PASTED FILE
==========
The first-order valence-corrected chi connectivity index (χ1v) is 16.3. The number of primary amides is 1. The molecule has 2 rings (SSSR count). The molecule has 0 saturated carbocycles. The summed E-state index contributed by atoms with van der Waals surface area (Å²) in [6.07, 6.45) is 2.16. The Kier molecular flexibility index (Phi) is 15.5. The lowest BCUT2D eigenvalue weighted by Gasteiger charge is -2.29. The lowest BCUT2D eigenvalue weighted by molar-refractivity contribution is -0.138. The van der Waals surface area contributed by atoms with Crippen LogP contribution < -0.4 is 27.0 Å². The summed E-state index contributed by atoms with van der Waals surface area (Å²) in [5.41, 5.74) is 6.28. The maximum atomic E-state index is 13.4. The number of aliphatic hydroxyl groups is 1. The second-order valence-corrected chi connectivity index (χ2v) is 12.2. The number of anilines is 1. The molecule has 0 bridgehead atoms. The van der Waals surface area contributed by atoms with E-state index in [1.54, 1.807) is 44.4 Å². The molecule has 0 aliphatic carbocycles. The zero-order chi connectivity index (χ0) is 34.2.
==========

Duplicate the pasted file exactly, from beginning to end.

The first-order valence-corrected chi connectivity index (χ1v) is 16.3. The number of primary amides is 1. The molecule has 2 rings (SSSR count). The molecule has 0 saturated carbocycles. The summed E-state index contributed by atoms with van der Waals surface area (Å²) in [6.07, 6.45) is 2.16. The Kier molecular flexibility index (Phi) is 15.5. The lowest BCUT2D eigenvalue weighted by Gasteiger charge is -2.29. The lowest BCUT2D eigenvalue weighted by molar-refractivity contribution is -0.138. The van der Waals surface area contributed by atoms with Crippen LogP contribution < -0.4 is 27.0 Å². The summed E-state index contributed by atoms with van der Waals surface area (Å²) in [5.41, 5.74) is 6.28. The maximum atomic E-state index is 13.4. The number of aliphatic hydroxyl groups is 1. The second-order valence-corrected chi connectivity index (χ2v) is 12.2. The number of anilines is 1. The molecule has 0 bridgehead atoms. The van der Waals surface area contributed by atoms with E-state index in [1.54, 1.807) is 44.4 Å². The molecule has 0 aliphatic carbocycles. The zero-order chi connectivity index (χ0) is 34.2.